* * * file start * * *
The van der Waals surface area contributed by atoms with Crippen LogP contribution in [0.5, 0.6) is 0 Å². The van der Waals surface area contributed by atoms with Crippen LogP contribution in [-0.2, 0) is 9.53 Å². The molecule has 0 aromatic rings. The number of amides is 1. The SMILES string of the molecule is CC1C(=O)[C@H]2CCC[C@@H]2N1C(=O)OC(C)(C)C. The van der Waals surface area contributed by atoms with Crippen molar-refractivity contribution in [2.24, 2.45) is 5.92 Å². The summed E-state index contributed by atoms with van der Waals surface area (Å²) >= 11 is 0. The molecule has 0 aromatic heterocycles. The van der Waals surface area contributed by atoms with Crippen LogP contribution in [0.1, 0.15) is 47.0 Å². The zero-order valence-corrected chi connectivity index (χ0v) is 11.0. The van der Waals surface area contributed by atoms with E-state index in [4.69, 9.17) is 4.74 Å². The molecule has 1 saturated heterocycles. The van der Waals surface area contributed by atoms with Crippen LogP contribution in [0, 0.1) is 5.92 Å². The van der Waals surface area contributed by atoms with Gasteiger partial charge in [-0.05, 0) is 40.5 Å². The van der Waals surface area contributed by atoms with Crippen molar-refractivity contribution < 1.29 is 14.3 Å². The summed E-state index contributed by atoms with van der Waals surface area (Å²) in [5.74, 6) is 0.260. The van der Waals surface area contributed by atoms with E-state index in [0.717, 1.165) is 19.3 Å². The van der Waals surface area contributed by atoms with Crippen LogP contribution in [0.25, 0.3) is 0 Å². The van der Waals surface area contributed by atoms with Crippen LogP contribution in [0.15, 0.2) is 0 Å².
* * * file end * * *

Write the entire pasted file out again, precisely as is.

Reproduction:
The van der Waals surface area contributed by atoms with Crippen LogP contribution in [0.5, 0.6) is 0 Å². The van der Waals surface area contributed by atoms with Crippen LogP contribution in [-0.2, 0) is 9.53 Å². The molecule has 0 aromatic rings. The number of amides is 1. The SMILES string of the molecule is CC1C(=O)[C@H]2CCC[C@@H]2N1C(=O)OC(C)(C)C. The van der Waals surface area contributed by atoms with Crippen molar-refractivity contribution in [2.24, 2.45) is 5.92 Å². The summed E-state index contributed by atoms with van der Waals surface area (Å²) >= 11 is 0. The molecule has 0 aromatic heterocycles. The van der Waals surface area contributed by atoms with Crippen LogP contribution in [0.1, 0.15) is 47.0 Å². The zero-order valence-corrected chi connectivity index (χ0v) is 11.0. The van der Waals surface area contributed by atoms with E-state index in [4.69, 9.17) is 4.74 Å². The molecule has 1 saturated heterocycles. The van der Waals surface area contributed by atoms with Crippen LogP contribution in [0, 0.1) is 5.92 Å². The van der Waals surface area contributed by atoms with Gasteiger partial charge in [-0.05, 0) is 40.5 Å². The van der Waals surface area contributed by atoms with Crippen molar-refractivity contribution < 1.29 is 14.3 Å². The summed E-state index contributed by atoms with van der Waals surface area (Å²) in [5.74, 6) is 0.260. The van der Waals surface area contributed by atoms with E-state index in [0.717, 1.165) is 19.3 Å². The van der Waals surface area contributed by atoms with Crippen LogP contribution in [0.25, 0.3) is 0 Å². The van der Waals surface area contributed by atoms with Crippen LogP contribution in [0.15, 0.2) is 0 Å².